31: Core Beliefs Connecting Curricula to Student Diversity




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All students should consistently experience curricula rooted in the important ideas of a discipline that requires them to make meaning of information and think at high levels
  • All students develop products that apply knowledge of core ideas
  • Differentiate for enabling skills that help students understand core ideas and skills
Students need opportunities to learn the basics and opportunities to apply them in meaningful ways
  • Communicate connections between basic and complicated applications
  • Do not deny any students the opportunity to use their skills to play the game inherent in the discipline
There is a need for balance between student construction of meaning and teacher guides.
  • Play 3 roles as needed:
    1. Direct instructor – for teaching simple concepts
    2. Facilitator – for teaching deeper understandings of core concepts
    3. Coach – for teaching skills
  • Guide student reflections on how they are progressing towards enduring understandings
Students need to know the learning goals of a unit or lesson and criteria for successfully demonstrating proficiency with goals.
  • Share learning goals and rubrics early in lessons and early in projects
  • Students regularly reflect on how what they are doing relates to big goals
Research has shown that both high and low performing students benefit from classes that use meaning-driven, thought-based, application-focused curricula.  Applications of ideas give meaningful contexts for knowledge and skills.  Students must make meaning for themselves, it can not be imposed on them.  Having students construct meaning will enhance their ability to learn new content.  Students need a framework of goals and expectations to help them prioritize their ideas and goals.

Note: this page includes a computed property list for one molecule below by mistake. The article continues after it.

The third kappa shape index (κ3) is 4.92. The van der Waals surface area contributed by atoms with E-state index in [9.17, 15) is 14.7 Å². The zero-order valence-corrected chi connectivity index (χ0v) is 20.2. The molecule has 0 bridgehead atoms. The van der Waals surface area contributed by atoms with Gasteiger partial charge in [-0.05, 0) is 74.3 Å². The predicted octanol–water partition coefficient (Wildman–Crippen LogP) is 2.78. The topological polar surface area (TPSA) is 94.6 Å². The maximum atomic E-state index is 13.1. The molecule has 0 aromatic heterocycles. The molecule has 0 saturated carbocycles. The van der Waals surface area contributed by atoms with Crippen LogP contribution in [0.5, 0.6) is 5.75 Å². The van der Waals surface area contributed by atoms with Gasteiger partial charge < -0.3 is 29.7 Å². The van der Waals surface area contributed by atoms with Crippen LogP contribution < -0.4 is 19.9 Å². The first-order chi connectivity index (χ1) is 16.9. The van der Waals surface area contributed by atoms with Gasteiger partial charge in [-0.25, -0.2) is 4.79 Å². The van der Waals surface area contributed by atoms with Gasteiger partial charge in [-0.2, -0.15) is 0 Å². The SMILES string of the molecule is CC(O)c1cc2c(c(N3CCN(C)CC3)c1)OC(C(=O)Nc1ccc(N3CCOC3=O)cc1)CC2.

Preparation Steps
  • Analyze standards – identify related key understandings, enabling skills, and misconceptions
  • Design and implement pre-assessments that assess student knowledge, skills, and misconceptions related to learning goals
  • Interpret pre-assesment data in order to develop remediation and advanced learning activities (if needed)
  • Design project contexts that create meaningful ways for students to apply core and foundational knowledge and skills
  • Develop project rubric prior to launch
  • Determine types of learning that will occur in workshops and the appropriate teacher roles that go with these learning targets.  Design lessons that match the learning goals and the teacher roles that makes the most sense.
Preliminary Implementation Steps
  • Share the rubric early in the project and facilitate an activity that has students develop knows, need-to-knows and next steps that tie to the rubric
  • Implement workshops acting as direct instructor, facilitator, and coach depending on the types of learning targets
  • Use formative assessments frequently to provide specific feedback that students use to improve their products and learning and that teachers use to improve scaffolding
  • Design activities and tools that make connections between foundational and core skills explicit and clear to students
Advanced Implementation Steps
  • Develop and implement tools that students regularly reflect on how their completed tasks relate to their understanding of big learning goals
  • Engage with classroom dialogues that use student input to create and refine project rubrics

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